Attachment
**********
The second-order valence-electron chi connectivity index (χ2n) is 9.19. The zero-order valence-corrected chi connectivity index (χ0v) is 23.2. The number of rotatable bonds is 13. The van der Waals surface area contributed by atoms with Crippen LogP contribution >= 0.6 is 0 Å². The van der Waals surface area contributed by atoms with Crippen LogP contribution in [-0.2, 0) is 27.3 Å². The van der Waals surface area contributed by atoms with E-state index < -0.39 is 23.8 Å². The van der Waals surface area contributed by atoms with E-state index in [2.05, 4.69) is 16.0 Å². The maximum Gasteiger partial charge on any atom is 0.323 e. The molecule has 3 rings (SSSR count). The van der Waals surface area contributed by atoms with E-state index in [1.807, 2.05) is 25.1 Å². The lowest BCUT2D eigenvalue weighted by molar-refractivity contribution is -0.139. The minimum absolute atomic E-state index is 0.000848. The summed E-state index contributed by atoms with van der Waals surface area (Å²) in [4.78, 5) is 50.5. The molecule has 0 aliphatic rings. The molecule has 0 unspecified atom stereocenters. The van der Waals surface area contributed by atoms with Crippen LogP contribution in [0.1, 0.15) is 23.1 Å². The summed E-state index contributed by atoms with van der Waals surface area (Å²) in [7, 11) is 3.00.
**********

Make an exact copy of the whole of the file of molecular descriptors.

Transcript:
The second-order valence-electron chi connectivity index (χ2n) is 9.19. The zero-order valence-corrected chi connectivity index (χ0v) is 23.2. The number of rotatable bonds is 13. The van der Waals surface area contributed by atoms with Crippen LogP contribution >= 0.6 is 0 Å². The van der Waals surface area contributed by atoms with Crippen LogP contribution in [-0.2, 0) is 27.3 Å². The van der Waals surface area contributed by atoms with E-state index < -0.39 is 23.8 Å². The van der Waals surface area contributed by atoms with E-state index in [2.05, 4.69) is 16.0 Å². The maximum Gasteiger partial charge on any atom is 0.323 e. The molecule has 3 rings (SSSR count). The van der Waals surface area contributed by atoms with E-state index in [1.807, 2.05) is 25.1 Å². The lowest BCUT2D eigenvalue weighted by molar-refractivity contribution is -0.139. The minimum absolute atomic E-state index is 0.000848. The summed E-state index contributed by atoms with van der Waals surface area (Å²) in [4.78, 5) is 50.5. The molecule has 0 aliphatic rings. The molecule has 0 unspecified atom stereocenters. The van der Waals surface area contributed by atoms with Crippen LogP contribution in [0.1, 0.15) is 23.1 Å². The summed E-state index contributed by atoms with van der Waals surface area (Å²) in [7, 11) is 3.00.